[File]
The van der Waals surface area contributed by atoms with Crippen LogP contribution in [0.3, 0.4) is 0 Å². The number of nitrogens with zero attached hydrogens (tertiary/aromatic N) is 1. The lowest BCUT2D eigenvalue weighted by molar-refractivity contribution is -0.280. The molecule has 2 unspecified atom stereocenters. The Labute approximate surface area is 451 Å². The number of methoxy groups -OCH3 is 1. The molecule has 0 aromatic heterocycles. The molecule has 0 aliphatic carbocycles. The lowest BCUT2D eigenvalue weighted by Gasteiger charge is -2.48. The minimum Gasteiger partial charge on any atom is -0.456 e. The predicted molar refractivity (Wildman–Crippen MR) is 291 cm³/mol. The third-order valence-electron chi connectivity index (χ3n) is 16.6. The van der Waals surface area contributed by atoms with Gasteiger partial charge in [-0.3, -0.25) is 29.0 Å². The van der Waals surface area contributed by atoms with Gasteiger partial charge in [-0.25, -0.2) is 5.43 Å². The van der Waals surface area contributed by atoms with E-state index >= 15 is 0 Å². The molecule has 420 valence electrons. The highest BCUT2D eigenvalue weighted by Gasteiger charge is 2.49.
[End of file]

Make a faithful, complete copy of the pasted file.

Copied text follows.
The van der Waals surface area contributed by atoms with Crippen LogP contribution in [0.3, 0.4) is 0 Å². The number of nitrogens with zero attached hydrogens (tertiary/aromatic N) is 1. The lowest BCUT2D eigenvalue weighted by molar-refractivity contribution is -0.280. The molecule has 2 unspecified atom stereocenters. The Labute approximate surface area is 451 Å². The number of methoxy groups -OCH3 is 1. The molecule has 0 aromatic heterocycles. The molecule has 0 aliphatic carbocycles. The lowest BCUT2D eigenvalue weighted by Gasteiger charge is -2.48. The minimum Gasteiger partial charge on any atom is -0.456 e. The predicted molar refractivity (Wildman–Crippen MR) is 291 cm³/mol. The third-order valence-electron chi connectivity index (χ3n) is 16.6. The van der Waals surface area contributed by atoms with Gasteiger partial charge in [-0.3, -0.25) is 29.0 Å². The van der Waals surface area contributed by atoms with Gasteiger partial charge in [-0.25, -0.2) is 5.43 Å². The van der Waals surface area contributed by atoms with E-state index >= 15 is 0 Å². The molecule has 420 valence electrons. The highest BCUT2D eigenvalue weighted by Gasteiger charge is 2.49.